That law stems from 2018’s SB 1421, which confirms the public’s right to see records related to when a police officer fires a gun, used force resulting in physical injury or death, lied in an investigation, or committed misconduct or sexual assault. 

“There’s nothing in the law allowing police to keep shootings secret by labeling them as accidental and nothing in the law saying someone has to witness a police shooting to get records of the shooting,” said Susan E. Seager, a UC Irvine law professor whose Press Freedom Project represented Knock LA in the lawsuit. 

The Investigation

Hours after the shooting occurred, LASD’s Internal Affairs Bureau began to examine the incident in coordination with the Kern County Sheriff’s Department. During interviews with investigators, the statements made by witnesses who had attended the camping trip attendees were inconsistent.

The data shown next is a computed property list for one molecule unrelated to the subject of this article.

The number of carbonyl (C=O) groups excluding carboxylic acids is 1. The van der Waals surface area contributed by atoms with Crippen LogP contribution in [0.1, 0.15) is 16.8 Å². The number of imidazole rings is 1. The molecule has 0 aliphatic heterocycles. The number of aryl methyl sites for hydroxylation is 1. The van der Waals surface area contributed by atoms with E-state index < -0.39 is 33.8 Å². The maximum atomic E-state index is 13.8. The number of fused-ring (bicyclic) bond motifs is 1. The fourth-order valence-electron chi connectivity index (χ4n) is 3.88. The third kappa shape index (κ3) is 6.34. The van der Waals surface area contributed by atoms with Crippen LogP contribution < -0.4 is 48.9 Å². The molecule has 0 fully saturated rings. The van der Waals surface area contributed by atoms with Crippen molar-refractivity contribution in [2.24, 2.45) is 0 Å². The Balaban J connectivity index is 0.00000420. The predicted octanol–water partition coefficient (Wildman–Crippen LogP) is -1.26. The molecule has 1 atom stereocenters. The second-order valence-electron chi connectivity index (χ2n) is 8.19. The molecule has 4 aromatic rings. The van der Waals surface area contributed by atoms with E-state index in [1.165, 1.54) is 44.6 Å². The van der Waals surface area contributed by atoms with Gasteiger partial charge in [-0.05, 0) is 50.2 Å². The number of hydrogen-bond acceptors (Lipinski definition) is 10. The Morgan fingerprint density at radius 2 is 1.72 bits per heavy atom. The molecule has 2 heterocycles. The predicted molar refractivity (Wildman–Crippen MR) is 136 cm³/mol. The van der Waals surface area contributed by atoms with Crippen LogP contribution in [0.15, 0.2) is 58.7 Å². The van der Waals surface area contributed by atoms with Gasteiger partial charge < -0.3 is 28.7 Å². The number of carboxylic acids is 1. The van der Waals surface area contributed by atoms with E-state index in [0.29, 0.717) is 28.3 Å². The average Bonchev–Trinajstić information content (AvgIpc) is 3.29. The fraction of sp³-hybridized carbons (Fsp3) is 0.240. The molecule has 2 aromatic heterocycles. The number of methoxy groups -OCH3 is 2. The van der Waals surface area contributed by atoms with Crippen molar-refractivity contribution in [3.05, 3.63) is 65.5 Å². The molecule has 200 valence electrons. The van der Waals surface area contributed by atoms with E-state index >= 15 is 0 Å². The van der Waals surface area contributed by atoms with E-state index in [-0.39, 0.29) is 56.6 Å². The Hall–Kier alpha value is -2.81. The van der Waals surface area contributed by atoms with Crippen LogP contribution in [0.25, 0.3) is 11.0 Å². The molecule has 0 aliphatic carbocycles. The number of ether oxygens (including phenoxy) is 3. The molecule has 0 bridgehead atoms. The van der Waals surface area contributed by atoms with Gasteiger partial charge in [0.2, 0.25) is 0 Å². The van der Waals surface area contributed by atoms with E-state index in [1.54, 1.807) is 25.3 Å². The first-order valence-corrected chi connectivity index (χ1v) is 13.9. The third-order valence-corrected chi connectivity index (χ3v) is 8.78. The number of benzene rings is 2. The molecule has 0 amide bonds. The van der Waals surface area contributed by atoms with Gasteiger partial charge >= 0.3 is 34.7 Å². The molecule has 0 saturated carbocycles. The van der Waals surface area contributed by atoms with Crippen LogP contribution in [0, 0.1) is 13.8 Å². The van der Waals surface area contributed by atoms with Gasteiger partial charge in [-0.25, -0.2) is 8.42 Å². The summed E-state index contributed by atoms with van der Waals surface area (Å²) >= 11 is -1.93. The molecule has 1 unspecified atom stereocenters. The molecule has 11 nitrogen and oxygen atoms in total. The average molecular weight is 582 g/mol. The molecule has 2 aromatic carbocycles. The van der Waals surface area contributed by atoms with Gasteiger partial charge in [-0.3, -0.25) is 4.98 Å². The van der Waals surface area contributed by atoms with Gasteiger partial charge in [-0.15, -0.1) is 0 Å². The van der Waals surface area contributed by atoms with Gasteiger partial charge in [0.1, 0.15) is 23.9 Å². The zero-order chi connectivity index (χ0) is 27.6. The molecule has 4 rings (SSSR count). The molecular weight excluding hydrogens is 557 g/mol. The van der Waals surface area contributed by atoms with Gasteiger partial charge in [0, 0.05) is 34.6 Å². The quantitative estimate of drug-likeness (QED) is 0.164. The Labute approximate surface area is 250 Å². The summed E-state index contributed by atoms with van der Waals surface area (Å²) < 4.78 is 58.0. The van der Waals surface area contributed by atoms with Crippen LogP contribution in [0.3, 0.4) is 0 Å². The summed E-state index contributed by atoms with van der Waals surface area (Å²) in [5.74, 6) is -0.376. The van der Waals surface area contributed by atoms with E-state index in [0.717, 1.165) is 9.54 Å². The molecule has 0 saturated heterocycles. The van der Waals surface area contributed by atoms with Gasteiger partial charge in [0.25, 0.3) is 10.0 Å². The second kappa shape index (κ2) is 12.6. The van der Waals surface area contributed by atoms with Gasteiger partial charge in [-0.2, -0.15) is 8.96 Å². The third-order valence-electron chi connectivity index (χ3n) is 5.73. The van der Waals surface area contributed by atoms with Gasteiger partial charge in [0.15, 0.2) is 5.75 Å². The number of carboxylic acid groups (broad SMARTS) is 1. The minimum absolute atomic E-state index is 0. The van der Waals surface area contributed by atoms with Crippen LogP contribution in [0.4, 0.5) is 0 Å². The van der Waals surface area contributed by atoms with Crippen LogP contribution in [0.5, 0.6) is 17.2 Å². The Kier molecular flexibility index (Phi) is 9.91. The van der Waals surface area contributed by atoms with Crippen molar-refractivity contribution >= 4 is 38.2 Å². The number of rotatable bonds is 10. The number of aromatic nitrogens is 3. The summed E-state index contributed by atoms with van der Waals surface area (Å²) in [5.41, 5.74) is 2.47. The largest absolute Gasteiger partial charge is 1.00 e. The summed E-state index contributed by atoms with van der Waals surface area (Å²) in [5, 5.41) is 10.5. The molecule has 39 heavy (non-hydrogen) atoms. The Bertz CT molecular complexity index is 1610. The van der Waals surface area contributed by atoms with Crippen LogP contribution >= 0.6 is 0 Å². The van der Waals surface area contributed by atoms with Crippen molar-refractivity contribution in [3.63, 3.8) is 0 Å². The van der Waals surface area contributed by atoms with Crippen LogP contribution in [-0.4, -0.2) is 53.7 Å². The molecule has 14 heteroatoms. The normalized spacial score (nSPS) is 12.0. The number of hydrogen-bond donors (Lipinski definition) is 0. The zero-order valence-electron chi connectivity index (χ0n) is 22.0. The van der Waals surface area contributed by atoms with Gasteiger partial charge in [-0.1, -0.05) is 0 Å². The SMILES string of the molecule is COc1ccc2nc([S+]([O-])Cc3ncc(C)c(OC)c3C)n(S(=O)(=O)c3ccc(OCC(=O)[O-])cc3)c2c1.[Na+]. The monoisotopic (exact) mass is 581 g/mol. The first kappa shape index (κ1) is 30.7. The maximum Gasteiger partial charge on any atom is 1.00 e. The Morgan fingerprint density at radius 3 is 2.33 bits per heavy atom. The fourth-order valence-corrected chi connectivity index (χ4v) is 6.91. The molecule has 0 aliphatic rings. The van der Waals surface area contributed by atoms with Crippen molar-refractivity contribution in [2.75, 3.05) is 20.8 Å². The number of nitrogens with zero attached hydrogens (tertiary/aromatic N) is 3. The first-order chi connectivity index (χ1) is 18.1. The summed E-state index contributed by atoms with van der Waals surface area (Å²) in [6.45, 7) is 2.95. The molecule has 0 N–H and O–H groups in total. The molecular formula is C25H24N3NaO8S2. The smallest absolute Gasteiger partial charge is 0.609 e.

In their initial interviews, Waldron and Jonsen initially lied to investigators about the amount of alcohol they had consumed prior to the shooting. Several other witnesses who were on the camping trip also confirmed to investigators that both were observed drinking.

In a subsequent interview with investigators, Waldron said he did not think about how much he had to drink until the day after the incident, and after his interview with the investigators. He reported drinking an estimated six beers and three Jack Daniel’s and Coke doubles. 

“I finished the last beer that I drank, probably within three minutes of the incident,” he said.